If you’re shopping for a home over a certain price, you may need to get a jumbo loan. Jumbo loans cover larger loan balances and often have stricter standards, including requiring a higher credit score and a bigger down payment. But what is the amount over which you’ll need a jumbo loan? Well, it changes. At the end of 2022, it was $647,200. Any loan balance below that was considered conforming and balances above that required a jumbo loan. But the Federal Housing Finance Agency – the agency that sets conforming loan limits – recently announced the limits were rising, including to over $1 million in some high-cost markets. The change, according to one analysis, means more than two million homes across the country can now be purchased using a more accessible financing option, potentially opening up additional inventory for some high-end home shoppers. (source)

Mortgage Rates Increase To End 2022

According to the Mortgage Bankers Association’s Weekly Applications Survey, average mortgage rates increased during the final two weeks of 2022, with rates up for 30-year fixed-rate loans with both conforming and jumbo balances, loans backed by the Federal Housing Administration, 15-year fixed-rate loans, and 5/1 ARMs. Higher rates – combined with the holiday season – led to a drop in demand for mortgage applications. Joel Kan, MBA’s vice president and deputy chief economist, says home purchase activity has slowed. “Purchase applications have been impacted by slowing home sales in both the new and existing segments of the market,” Kan said. “Even as home-price growth slows in many parts of the country, elevated mortgage rates continue to put a strain on affordability and are keeping prospective home buyers out of the market.” Demand for home purchase loans fell 12.2 percent over the past two weeks compared with two weeks prior. The MBA’s weekly survey has been conducted since 1990 and covers 75 percent of all retail residential mortgage applications. (source)

What’s Ahead For Home Buyers In 2023?

The beginning of a new year always brings with it a sense that change is on the way. After all, this year won’t be the same as last year. Things will be different. But how? Well, if you’re a prospective home buyer, one recent forecast has some ideas. Released by a popular online real-estate portal, the forecast says 2023 should be an easier year for buyers, after two years of rapidly changing affordability conditions. Put simply, the housing market should begin to stabilize. Home price increases have slowed and values are expected to remain relatively flat in 2023. Prices may even fall slightly in markets where they skyrocketed over the past two years. Similarly, mortgage rates, after spiking in 2022, may also begin to calm – especially if inflation and labor market tightness continue to ease. With rates and prices more stable, home buyers should have an easier time determining how much they can afford and what to expect when house shopping this year. (source)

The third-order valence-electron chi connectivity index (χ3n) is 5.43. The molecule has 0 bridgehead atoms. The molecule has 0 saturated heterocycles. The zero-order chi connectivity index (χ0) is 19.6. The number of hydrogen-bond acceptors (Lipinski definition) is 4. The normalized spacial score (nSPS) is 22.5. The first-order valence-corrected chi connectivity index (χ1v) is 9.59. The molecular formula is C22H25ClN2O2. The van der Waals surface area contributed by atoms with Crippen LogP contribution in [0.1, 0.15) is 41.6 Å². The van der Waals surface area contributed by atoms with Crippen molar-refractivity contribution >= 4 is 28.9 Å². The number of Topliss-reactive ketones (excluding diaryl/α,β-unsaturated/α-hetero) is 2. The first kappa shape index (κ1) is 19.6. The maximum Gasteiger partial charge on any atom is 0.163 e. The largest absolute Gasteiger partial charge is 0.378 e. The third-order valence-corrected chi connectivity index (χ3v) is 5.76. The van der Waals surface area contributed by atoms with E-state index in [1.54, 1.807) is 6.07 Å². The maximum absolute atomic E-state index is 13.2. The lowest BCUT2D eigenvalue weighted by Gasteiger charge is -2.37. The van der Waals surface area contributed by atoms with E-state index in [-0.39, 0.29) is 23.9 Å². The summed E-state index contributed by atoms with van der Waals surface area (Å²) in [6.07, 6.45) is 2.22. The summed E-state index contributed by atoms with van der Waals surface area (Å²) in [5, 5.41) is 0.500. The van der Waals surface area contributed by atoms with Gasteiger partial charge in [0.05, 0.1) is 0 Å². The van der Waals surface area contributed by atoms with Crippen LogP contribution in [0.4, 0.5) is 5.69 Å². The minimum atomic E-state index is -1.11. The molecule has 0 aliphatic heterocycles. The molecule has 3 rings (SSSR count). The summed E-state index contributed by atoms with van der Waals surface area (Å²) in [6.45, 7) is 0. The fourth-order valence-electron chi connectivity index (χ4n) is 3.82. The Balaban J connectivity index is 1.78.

Home Price Appreciation Slows Year Over Year

Home prices have been climbing for a long time. In fact, prices began increasing just a few years after the housing crash in 2008. But according to a new analysis from the American Enterprise Institute’s Housing Center, the price boom that began over 10 years ago may have finally ended. The analysis found that home price appreciation was up 6.7 percent year-over-year in November. That’s a smaller increase than in October when prices were up 8.6 percent year-over-year. It’s also much lower than in March 2022 when prices were 18.3 percent higher than year-before levels. In other words, home prices have softened significantly from their post-pandemic peak reached last spring. How much they’ve softened, though, depends on a number of factors. Location is one. For example, homes on the west coast have seen sharper declines than other areas of the country. It also depends on the price tier, with high-end homes seeing bigger declines than more affordable homes. (source)